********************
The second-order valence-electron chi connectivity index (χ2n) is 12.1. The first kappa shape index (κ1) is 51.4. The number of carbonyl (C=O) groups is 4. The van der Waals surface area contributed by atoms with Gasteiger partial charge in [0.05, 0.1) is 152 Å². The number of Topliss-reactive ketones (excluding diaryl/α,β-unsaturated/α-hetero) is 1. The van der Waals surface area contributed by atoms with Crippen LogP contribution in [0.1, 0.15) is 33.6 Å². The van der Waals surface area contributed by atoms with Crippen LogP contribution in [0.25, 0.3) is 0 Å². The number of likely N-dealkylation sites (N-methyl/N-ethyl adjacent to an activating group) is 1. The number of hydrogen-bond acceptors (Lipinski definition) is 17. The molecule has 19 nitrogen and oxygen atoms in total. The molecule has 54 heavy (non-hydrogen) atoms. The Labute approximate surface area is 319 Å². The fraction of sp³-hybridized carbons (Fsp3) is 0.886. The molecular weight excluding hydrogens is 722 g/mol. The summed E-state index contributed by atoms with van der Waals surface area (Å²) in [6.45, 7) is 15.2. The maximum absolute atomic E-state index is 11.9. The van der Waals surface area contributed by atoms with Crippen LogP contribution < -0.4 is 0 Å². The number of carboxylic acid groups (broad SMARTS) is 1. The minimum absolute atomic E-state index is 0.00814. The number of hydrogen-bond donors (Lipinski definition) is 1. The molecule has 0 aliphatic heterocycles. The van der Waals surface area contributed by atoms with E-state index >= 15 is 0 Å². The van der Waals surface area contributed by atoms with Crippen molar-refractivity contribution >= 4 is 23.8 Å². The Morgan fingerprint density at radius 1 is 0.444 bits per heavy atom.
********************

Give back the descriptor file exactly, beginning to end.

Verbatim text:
The second-order valence-electron chi connectivity index (χ2n) is 12.1. The first kappa shape index (κ1) is 51.4. The number of carbonyl (C=O) groups is 4. The van der Waals surface area contributed by atoms with Gasteiger partial charge in [0.05, 0.1) is 152 Å². The number of Topliss-reactive ketones (excluding diaryl/α,β-unsaturated/α-hetero) is 1. The van der Waals surface area contributed by atoms with Crippen LogP contribution in [0.1, 0.15) is 33.6 Å². The van der Waals surface area contributed by atoms with Crippen LogP contribution in [0.25, 0.3) is 0 Å². The number of likely N-dealkylation sites (N-methyl/N-ethyl adjacent to an activating group) is 1. The number of hydrogen-bond acceptors (Lipinski definition) is 17. The molecule has 19 nitrogen and oxygen atoms in total. The molecule has 54 heavy (non-hydrogen) atoms. The Labute approximate surface area is 319 Å². The fraction of sp³-hybridized carbons (Fsp3) is 0.886. The molecular weight excluding hydrogens is 722 g/mol. The summed E-state index contributed by atoms with van der Waals surface area (Å²) in [6.45, 7) is 15.2. The maximum absolute atomic E-state index is 11.9. The van der Waals surface area contributed by atoms with Crippen LogP contribution < -0.4 is 0 Å². The number of carboxylic acid groups (broad SMARTS) is 1. The minimum absolute atomic E-state index is 0.00814. The number of hydrogen-bond donors (Lipinski definition) is 1. The molecule has 0 aliphatic heterocycles. The van der Waals surface area contributed by atoms with E-state index >= 15 is 0 Å². The van der Waals surface area contributed by atoms with Crippen molar-refractivity contribution >= 4 is 23.8 Å². The Morgan fingerprint density at radius 1 is 0.444 bits per heavy atom.